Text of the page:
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Protecting a Limited Federal Role in Education


For years, one-size-fits-all federal policies made it difficult for state and local leaders to provide their students with a high-quality education. Under the Obama administration, the federal government’s control over K-12 education only got worse. Through waivers and pet projects, the Obama Department of Education increased the federal role in America’s classrooms, micromanaging decisions best left to parents and state and local education leaders.

Fortunately, Congress replaced the Washington-knows-best approach to K-12 education with the Every Student Succeeds Act (ESSA). Signed into law in December 2015, the law was intended to empower parents, reduce the federal role, and restore local control. Unfortunately, the Obama administration used the law as a vehicle to push its flawed education agenda.

In November 2016, the Department of Education finalized a rule implementing accountability provisions in ESSA. The law empowers states to develop systems for holding schools accountable to parents and taxpayers and specifically limits the Secretary of Education’s ability to create new requirements for those state accountability systems. However, the department’s rule dictates prescriptive accountability requirements and violates the law’s prohibitions on the secretary’s authority.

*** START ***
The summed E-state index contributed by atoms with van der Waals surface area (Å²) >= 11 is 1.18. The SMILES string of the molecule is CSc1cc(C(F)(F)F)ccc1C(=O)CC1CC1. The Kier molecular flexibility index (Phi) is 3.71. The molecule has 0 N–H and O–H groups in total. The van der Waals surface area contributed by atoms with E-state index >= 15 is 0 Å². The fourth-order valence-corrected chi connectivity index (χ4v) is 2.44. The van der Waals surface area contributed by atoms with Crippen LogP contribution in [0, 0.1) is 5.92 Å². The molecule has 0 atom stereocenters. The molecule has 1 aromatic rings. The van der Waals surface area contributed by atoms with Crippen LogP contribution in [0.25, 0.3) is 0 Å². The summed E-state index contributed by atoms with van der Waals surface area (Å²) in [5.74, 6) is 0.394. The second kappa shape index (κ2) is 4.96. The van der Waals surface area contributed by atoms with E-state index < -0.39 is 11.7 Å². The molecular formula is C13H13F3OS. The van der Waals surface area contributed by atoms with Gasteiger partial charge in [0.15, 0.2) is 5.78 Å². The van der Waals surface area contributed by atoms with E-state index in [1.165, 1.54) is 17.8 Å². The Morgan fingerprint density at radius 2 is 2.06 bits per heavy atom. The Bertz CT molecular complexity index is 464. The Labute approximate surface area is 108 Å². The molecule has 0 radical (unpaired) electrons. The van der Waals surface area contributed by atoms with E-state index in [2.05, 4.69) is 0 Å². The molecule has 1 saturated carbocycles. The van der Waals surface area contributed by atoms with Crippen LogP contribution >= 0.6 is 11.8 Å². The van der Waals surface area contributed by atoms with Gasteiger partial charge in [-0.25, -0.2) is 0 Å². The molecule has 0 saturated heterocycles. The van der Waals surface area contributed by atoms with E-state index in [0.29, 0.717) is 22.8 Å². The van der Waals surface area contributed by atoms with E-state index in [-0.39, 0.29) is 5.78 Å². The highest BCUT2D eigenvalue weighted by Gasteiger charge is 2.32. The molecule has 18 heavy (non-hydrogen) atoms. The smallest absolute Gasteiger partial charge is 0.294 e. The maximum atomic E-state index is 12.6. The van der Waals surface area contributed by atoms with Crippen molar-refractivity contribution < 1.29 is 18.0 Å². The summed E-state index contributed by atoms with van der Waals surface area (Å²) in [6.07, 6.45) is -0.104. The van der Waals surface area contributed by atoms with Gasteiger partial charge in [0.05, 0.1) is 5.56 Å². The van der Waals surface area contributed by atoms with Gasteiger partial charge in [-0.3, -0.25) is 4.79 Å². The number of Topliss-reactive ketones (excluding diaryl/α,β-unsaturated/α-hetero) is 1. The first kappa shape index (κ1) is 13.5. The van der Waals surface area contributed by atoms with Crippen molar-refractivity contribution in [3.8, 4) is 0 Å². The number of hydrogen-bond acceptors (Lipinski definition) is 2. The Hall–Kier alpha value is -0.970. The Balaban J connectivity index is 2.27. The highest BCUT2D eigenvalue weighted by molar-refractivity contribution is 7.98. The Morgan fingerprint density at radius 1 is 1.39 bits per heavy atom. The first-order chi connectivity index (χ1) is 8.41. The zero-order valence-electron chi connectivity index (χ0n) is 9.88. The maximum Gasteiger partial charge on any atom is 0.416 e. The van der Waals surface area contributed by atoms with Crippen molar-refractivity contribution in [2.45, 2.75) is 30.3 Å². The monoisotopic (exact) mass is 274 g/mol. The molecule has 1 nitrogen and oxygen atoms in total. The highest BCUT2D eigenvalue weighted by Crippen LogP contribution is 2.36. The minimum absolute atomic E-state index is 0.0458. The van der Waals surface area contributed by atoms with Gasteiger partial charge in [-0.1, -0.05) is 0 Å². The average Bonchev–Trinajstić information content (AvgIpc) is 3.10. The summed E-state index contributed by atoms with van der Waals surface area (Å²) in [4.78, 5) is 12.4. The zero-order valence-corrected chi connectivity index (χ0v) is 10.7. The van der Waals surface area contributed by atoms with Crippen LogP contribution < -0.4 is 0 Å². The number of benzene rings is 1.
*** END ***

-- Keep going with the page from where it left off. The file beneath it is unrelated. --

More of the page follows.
Additionally, in October 2016, the department finalized a rule under the Higher Education Act that unilaterally increases federal control in education. The regulation dictates specific requirements states must use to determine the effectiveness of teacher preparation programs. Yet another example of executive overreach, the rule significantly expands the federal government’s involvement in teacher preparation and may lead to fewer teachers serving some of our nation’s most vulnerable children.

To rein in federal control over education, leaders of the House Committee on Education and the Workforce introduced resolutions invoking Congress’s powers to prevent these harmful rules from taking effect. Introduced by K-12 subcommittee chairman Rep. Todd Rokita (R-IN), H. J. Res. 57 would roll back the Obama administration’s heavy-handed accountability regulation. Additionally, Rep. Brett Guthrie (R-KY), chair of the higher education subcommittee, introduced H. J. Res. 58 to block implementation of the final teacher preparation regulation. Both congressional resolutions have been introduced pursuant to the Congressional Review Act and will:

  •  Rein in the federal role in education and help maintain local control;
  •  Protect America’s students and teachers from executive overreach; and
  •  Provide state and local education leaders flexibility to deliver every child a high-quality education.
For a PDF of this fact sheet, click here.

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